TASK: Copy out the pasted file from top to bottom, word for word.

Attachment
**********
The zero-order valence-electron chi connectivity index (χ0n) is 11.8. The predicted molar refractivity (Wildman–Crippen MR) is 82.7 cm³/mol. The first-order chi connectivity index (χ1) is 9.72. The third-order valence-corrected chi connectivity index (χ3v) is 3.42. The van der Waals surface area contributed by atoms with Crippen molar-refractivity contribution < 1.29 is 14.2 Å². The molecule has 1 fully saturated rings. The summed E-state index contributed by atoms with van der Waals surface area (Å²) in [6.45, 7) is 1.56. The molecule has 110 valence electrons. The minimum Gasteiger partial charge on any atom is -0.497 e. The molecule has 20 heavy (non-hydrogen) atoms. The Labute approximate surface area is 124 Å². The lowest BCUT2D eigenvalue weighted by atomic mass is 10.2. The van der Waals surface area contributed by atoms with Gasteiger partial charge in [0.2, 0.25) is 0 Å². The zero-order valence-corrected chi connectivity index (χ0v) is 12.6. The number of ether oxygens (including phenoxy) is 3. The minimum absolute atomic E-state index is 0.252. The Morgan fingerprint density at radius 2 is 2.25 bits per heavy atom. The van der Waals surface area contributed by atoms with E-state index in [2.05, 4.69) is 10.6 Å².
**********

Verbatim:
The zero-order valence-electron chi connectivity index (χ0n) is 11.8. The predicted molar refractivity (Wildman–Crippen MR) is 82.7 cm³/mol. The first-order chi connectivity index (χ1) is 9.72. The third-order valence-corrected chi connectivity index (χ3v) is 3.42. The van der Waals surface area contributed by atoms with Crippen molar-refractivity contribution < 1.29 is 14.2 Å². The molecule has 1 fully saturated rings. The summed E-state index contributed by atoms with van der Waals surface area (Å²) in [6.45, 7) is 1.56. The molecule has 110 valence electrons. The minimum Gasteiger partial charge on any atom is -0.497 e. The molecule has 20 heavy (non-hydrogen) atoms. The Labute approximate surface area is 124 Å². The lowest BCUT2D eigenvalue weighted by atomic mass is 10.2. The van der Waals surface area contributed by atoms with Gasteiger partial charge in [0.2, 0.25) is 0 Å². The zero-order valence-corrected chi connectivity index (χ0v) is 12.6. The number of ether oxygens (including phenoxy) is 3. The minimum absolute atomic E-state index is 0.252. The Morgan fingerprint density at radius 2 is 2.25 bits per heavy atom. The van der Waals surface area contributed by atoms with E-state index in [2.05, 4.69) is 10.6 Å².